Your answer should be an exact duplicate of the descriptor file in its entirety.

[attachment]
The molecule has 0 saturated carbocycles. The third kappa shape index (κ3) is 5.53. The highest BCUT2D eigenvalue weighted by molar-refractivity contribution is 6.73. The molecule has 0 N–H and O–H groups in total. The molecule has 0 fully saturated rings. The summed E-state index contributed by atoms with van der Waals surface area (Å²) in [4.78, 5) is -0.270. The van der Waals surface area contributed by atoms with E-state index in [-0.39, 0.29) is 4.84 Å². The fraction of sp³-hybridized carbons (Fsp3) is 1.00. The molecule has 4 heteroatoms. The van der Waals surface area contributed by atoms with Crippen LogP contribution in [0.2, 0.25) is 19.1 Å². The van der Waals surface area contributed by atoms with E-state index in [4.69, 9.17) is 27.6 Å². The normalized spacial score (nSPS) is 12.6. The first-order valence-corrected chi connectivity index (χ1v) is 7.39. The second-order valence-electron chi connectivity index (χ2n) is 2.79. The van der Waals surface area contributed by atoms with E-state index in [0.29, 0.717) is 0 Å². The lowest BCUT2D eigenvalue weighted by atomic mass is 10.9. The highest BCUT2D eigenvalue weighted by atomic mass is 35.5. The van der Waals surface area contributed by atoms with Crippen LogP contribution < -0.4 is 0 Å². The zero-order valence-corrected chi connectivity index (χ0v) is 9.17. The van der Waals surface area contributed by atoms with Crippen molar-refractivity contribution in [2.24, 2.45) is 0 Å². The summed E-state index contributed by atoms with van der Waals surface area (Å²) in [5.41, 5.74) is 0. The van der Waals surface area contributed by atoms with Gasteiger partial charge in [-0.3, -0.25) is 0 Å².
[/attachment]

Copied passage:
The molecule has 0 saturated carbocycles. The third kappa shape index (κ3) is 5.53. The highest BCUT2D eigenvalue weighted by molar-refractivity contribution is 6.73. The molecule has 0 N–H and O–H groups in total. The molecule has 0 fully saturated rings. The summed E-state index contributed by atoms with van der Waals surface area (Å²) in [4.78, 5) is -0.270. The van der Waals surface area contributed by atoms with E-state index in [-0.39, 0.29) is 4.84 Å². The fraction of sp³-hybridized carbons (Fsp3) is 1.00. The molecule has 4 heteroatoms. The van der Waals surface area contributed by atoms with Crippen LogP contribution in [0.2, 0.25) is 19.1 Å². The van der Waals surface area contributed by atoms with E-state index in [4.69, 9.17) is 27.6 Å². The normalized spacial score (nSPS) is 12.6. The first-order valence-corrected chi connectivity index (χ1v) is 7.39. The second-order valence-electron chi connectivity index (χ2n) is 2.79. The van der Waals surface area contributed by atoms with E-state index in [0.29, 0.717) is 0 Å². The lowest BCUT2D eigenvalue weighted by atomic mass is 10.9. The highest BCUT2D eigenvalue weighted by atomic mass is 35.5. The van der Waals surface area contributed by atoms with Crippen LogP contribution < -0.4 is 0 Å². The zero-order valence-corrected chi connectivity index (χ0v) is 9.17. The van der Waals surface area contributed by atoms with Crippen molar-refractivity contribution in [2.24, 2.45) is 0 Å². The summed E-state index contributed by atoms with van der Waals surface area (Å²) in [5.41, 5.74) is 0. The van der Waals surface area contributed by atoms with Gasteiger partial charge in [-0.3, -0.25) is 0 Å².